What kind of idiot judge would issue an order like that?  Oh, I see, Judge Herbert Gruendel.   

The basis for the judgment against Karyn Gil was that she had interfered in the father's relationship with the child by restricting visitation.  In other words, this was the typical scenario  where the father uses false claims of PAS as a means to take revenge on the mother.  In looking at the specific dates noted in the Motions for Contempt where the father claimed he was denied visitation, each of them were dates where he never showed up or where he stated he didn't want to see the child.  In other words, these charges were completely fabricated.

From what Jane told me, her father was physically and psychologically abusive towards her from a very young age, so I can imagine that visitation would have been problematic from the beginning.  This is confirmed in the Appellate Courts report of  the parenting agreement which stated that "the defendant [i.e. father] would not exercise overnight visitation until the child's psychologist deemed that it was appropriate."  If you already have the child seeing a psychologist at the age of four, and there are overnight restrictions on the father's visitation, clearly there are indications that father is a problem right from the start. 

Still, once the  parenting agreement was signed in 2000, Karyn Gil must have thought that everything was all set.  This is the problem with many people who are in a high conflict divorce.  They have no idea that the seeds of decades long dissension are often embedded in that initial parenting agreement.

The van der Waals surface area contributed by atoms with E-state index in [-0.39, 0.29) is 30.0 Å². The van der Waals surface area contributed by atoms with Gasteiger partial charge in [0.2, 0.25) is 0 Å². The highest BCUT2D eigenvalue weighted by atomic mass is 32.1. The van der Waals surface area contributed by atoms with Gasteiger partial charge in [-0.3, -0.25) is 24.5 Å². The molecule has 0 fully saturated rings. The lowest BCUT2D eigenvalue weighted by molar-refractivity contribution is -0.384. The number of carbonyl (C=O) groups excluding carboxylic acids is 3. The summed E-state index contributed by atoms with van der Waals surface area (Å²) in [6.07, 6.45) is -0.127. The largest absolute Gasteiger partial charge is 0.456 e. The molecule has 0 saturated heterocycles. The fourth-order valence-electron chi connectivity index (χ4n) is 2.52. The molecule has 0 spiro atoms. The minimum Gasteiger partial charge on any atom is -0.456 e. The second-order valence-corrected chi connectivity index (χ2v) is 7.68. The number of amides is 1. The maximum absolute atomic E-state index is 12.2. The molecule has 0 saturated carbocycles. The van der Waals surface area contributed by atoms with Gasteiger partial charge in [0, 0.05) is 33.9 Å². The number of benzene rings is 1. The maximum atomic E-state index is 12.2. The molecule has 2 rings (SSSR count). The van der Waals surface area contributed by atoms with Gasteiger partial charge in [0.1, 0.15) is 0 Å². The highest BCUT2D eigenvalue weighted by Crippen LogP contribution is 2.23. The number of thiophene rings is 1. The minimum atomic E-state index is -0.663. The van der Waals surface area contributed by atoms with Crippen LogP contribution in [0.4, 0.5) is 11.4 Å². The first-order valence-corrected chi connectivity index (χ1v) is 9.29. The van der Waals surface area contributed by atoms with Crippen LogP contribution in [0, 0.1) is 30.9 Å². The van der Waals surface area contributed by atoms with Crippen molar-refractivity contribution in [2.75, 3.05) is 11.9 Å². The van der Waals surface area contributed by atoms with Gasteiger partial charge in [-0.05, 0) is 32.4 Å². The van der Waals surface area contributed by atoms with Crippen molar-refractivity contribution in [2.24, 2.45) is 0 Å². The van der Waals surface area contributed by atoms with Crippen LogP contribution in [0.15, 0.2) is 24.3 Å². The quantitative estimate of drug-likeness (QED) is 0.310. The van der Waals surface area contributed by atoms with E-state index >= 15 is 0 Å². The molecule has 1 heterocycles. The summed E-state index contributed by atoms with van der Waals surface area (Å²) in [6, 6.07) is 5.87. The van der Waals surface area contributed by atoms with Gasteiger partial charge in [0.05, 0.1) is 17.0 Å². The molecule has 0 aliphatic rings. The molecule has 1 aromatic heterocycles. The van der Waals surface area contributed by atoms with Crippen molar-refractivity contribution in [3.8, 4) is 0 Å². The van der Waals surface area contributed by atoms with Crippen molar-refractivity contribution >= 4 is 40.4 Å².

What is interesting to me now that I have been in the system myself long enough is that I can immediately recognize a Parenting Agreement that is a set up for extensive and long term litigation based upon PAS right from the start.  Such agreements usually involve a visitation schedule that is confusing and extremely difficult for the residential parent to follow, and the Gil parenting agreement was no exception to that rule. 

In the Gil Agreement of 1999, father was allowed visitation two days per week.  In the footnote it states, "Under the visitation scheme, the dates and times of the visitation were to be arranged three months in advance, as soon as the defendant received his work schedule.  This scheme was later modified by stipulation of the parties so that the visitation would be arranged thirty days in advance." 

A year later, the agreement was defined further to state that defendant would have the child from 9:00am to 5:00pm on weekends and from 4:00pm  to 7:00pm on weekdays.  The agreement was then modified further to state, "The defendant (father) would provide the plaintiff (mother) with his work schedule with requested days and times for visitation, and the plaintiff would respond with a list of changes based on the child's activities and other commitments." 

Say what?